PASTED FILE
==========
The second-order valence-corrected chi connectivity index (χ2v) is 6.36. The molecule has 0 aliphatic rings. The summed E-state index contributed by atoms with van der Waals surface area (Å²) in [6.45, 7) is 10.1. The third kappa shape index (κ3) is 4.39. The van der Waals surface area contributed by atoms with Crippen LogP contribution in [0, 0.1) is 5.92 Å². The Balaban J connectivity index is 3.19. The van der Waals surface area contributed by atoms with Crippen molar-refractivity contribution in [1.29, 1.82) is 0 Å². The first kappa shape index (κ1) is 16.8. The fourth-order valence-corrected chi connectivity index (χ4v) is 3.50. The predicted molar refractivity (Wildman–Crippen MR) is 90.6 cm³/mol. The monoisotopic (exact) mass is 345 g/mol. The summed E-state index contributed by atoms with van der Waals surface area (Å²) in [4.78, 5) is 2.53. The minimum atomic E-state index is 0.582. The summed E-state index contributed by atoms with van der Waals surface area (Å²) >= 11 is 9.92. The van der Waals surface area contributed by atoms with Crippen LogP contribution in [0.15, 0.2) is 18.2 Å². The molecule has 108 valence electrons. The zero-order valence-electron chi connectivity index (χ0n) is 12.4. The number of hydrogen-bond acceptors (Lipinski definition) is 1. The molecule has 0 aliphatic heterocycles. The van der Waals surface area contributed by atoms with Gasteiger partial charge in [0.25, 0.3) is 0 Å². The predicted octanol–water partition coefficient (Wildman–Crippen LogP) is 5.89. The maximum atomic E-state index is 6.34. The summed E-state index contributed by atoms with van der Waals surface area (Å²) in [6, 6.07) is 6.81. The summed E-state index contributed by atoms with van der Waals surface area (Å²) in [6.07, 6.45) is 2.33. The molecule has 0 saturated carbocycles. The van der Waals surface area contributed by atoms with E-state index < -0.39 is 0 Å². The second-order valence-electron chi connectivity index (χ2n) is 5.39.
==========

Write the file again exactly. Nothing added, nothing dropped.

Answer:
The second-order valence-corrected chi connectivity index (χ2v) is 6.36. The molecule has 0 aliphatic rings. The summed E-state index contributed by atoms with van der Waals surface area (Å²) in [6.45, 7) is 10.1. The third kappa shape index (κ3) is 4.39. The van der Waals surface area contributed by atoms with Crippen LogP contribution in [0, 0.1) is 5.92 Å². The Balaban J connectivity index is 3.19. The van der Waals surface area contributed by atoms with Crippen molar-refractivity contribution in [1.29, 1.82) is 0 Å². The first kappa shape index (κ1) is 16.8. The fourth-order valence-corrected chi connectivity index (χ4v) is 3.50. The predicted molar refractivity (Wildman–Crippen MR) is 90.6 cm³/mol. The monoisotopic (exact) mass is 345 g/mol. The summed E-state index contributed by atoms with van der Waals surface area (Å²) in [4.78, 5) is 2.53. The minimum atomic E-state index is 0.582. The summed E-state index contributed by atoms with van der Waals surface area (Å²) >= 11 is 9.92. The van der Waals surface area contributed by atoms with Crippen LogP contribution in [0.15, 0.2) is 18.2 Å². The molecule has 108 valence electrons. The zero-order valence-electron chi connectivity index (χ0n) is 12.4. The number of hydrogen-bond acceptors (Lipinski definition) is 1. The molecule has 0 aliphatic heterocycles. The van der Waals surface area contributed by atoms with Gasteiger partial charge in [0.25, 0.3) is 0 Å². The predicted octanol–water partition coefficient (Wildman–Crippen LogP) is 5.89. The maximum atomic E-state index is 6.34. The summed E-state index contributed by atoms with van der Waals surface area (Å²) in [6, 6.07) is 6.81. The summed E-state index contributed by atoms with van der Waals surface area (Å²) in [6.07, 6.45) is 2.33. The molecule has 0 saturated carbocycles. The van der Waals surface area contributed by atoms with E-state index < -0.39 is 0 Å². The second-order valence-electron chi connectivity index (χ2n) is 5.39.